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Senior Coroner Finds Risk Of Future Deaths Due To University Of Bristol Student Health Service Not Following Prescribing Guidelines

Concerns Set Out In Report Following the Death of Natasha Abrahart

24.05.2019

Andrew Hewitt, Press Officer | 0114 274 4255

A senior coroner has ordered health services, including the University of Bristol’s GP practice, to explain what action they are going to take to prevent future deaths following the suicide of a student.

Maria Voisin has issued a ‘Preventing Future Deaths’ report, raising concerns that those involved in the care of the Natasha Abrahart did not follow national and local health service guidelines by arranging a follow up appointment within seven days when they prescribed the 20-year-old antidepressants.

The body of the University of Bristol student Natasha was found in her flat in the city on 30 April, 2018.

If guidelines issued by both the National Institute for Health and Care Excellence (NICE) and the Bristol, North Somerset and South Gloucestershire NHS Clinical Commissioning Group had been followed, Natasha, originally from Nottingham, would have been seen by a doctor no later than 27 April, 2018. 

An inquest earlier this month concluded that a series of serious failures by mental health services amounting to neglect contributed to the death of Natasha, a second year physics student.

Ms Voisin, senior coroner for Avon, has written to the University of Bristol’s Student Health Service, Avon and Wiltshire Mental Health Partnership NHS Trust, Health Secretary Matt Hancock and fellow MP and  Minister for Suicide Prevention, Jackie Doyle-Price, raising concern that future deaths may arise a result of failures by doctors to follow guidance issued by NICE.

The coroner has given the quartet until 17 July to reply stating what action they will take to prevent a repeat of Natasha’s death.

Expert Opinion
“It is a matter of significant concern that the usual practice of GPs within the University of Bristol’s Student Health Service appears to breach the guidance issued by NICE and others regarding the prescription of antidepressants to young people at risk of suicide.

"The guidance has been developed for good reason and should be at the forefront of GPs’ minds when caring for this very vulnerable group. This is particularly true for GPs in the Student Health Service given the alarmingly high number of students enrolled at the University of Bristol who have tragically taken their own lives in recent years.”
Gus Silverman, Associate Solicitor

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The inquest into Natasha’s death was told that in early March 2018 a trainee psychiatrist gave her a seven day supply of the antidepressant Sertraline and told her to make a follow up appointment with her GP for 14 days’ time.

Dr Laurence Mynors-Wallis, an independent senior consultant psychiatrist, instructed by Ms Voisin, to review Natasha’s treatment told the hearing that this plan was “inadequate”.  The expert also told the court that a follow up appointment with a doctor is important to check whether the patient is taking the medication, whether they have experienced any side effects, and to monitor their risk of suicide.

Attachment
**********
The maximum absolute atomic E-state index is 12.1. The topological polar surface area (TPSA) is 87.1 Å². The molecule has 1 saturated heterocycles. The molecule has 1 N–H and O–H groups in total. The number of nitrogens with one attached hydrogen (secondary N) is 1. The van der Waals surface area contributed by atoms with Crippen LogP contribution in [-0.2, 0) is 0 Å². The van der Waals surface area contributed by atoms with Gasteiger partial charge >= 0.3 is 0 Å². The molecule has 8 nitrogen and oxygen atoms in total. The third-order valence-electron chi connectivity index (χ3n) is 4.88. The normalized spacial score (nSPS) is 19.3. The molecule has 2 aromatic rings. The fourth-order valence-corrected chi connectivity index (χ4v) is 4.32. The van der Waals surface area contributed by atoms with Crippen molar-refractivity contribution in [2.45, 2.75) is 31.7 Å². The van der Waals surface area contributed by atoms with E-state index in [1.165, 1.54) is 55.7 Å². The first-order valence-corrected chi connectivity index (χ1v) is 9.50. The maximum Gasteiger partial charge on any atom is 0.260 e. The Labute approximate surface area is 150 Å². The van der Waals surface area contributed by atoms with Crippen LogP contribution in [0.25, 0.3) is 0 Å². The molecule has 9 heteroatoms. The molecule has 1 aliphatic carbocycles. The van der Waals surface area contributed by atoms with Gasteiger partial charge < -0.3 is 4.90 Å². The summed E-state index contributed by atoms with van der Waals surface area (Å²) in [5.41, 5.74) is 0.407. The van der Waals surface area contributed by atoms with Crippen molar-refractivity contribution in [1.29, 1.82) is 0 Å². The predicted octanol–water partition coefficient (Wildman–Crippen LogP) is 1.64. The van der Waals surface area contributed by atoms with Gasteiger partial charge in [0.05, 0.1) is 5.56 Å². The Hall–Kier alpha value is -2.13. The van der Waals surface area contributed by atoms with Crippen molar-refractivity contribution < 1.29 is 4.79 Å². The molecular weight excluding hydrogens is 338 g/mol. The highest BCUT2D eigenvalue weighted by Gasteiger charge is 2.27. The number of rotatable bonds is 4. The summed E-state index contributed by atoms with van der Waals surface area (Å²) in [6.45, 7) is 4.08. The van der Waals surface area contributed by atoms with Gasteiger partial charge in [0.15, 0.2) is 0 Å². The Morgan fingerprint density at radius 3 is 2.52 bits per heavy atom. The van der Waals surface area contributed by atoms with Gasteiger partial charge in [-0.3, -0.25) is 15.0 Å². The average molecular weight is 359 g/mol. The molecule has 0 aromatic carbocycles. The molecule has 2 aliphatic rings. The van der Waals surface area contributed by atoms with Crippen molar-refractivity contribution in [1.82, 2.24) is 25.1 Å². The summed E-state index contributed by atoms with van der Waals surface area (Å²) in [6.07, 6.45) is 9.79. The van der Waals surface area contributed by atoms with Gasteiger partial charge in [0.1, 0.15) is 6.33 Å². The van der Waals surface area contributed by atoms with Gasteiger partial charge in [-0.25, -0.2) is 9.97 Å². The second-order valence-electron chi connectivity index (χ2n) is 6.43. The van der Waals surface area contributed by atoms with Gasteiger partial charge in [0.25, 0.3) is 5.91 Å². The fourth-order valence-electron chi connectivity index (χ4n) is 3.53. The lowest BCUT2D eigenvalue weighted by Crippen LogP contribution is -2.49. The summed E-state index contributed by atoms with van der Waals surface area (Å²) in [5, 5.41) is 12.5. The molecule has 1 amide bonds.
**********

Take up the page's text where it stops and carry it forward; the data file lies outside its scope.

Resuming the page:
On 20 April 2018, Natasha was seen by a doctor at the University of Bristol’s Student Health Service, who noted that she had run out of medication following the one week’s supply issued to her at the beginning of March. They issued Natasha with a 28 day prescription; however, no arrangements were made for a seven day follow up as per the NICE and local CCG guidance.

The inquest was told by a University of Bristol doctor that the “usual practice” of all GPs at the Student Health Service was to make follow-up appointments two weeks after prescribing anti-depressants.

Dr Joanne Mobbs, the Deputy Director of the Student Health Service, told the inquest “I can't be certain that we are meeting guidelines but I'm aware of the guidelines”.

She also said that it would be "extremely challenging" for the University’s GPs to comply with the guidance “with the available resources and the competing demands for other issues”. 

Earlier the inquest had heard that the Student Health Service was partly reliant on the University for its funding.  The University’s most recent Annual Report indicates that in 2017 it recorded an income surplus of £47.2 million.

Natasha’s parents Robert and Margaret Abrahart said:  “If the University’s Student Health Service had followed the guidance like it was supposed to then Natasha would have seen a doctor three days before her death. 

“We will never know what difference this would have made but at the very least it would have given her an opportunity to have a conversation about how she was feeling with someone who was medically qualified.

“As a family we call on the University of Bristol to make sure that it’s Student Health Service has the resources it needs to properly support students who are at risk of suicide.”

Expert Opinion
“If the Deputy Director of the Student Health Service is correct that the Student Health Service is insufficiently resourced to provide the recommended one week follow up appointments then one obvious solution would be for the University to increase its financial support to the Service.”
Gus Silverman, Associate Solicitor

Anita Sharma, of the charity INQUEST which has been supporting the family said: “What could be of higher priority to a student health service and a University than properly monitoring the suicide risk of vulnerable students? Particularly after numerous previous self-inflicted deaths at Bristol University. The Coroner’s concerns must be addressed urgently to ensure the same failings do not continue nationally.”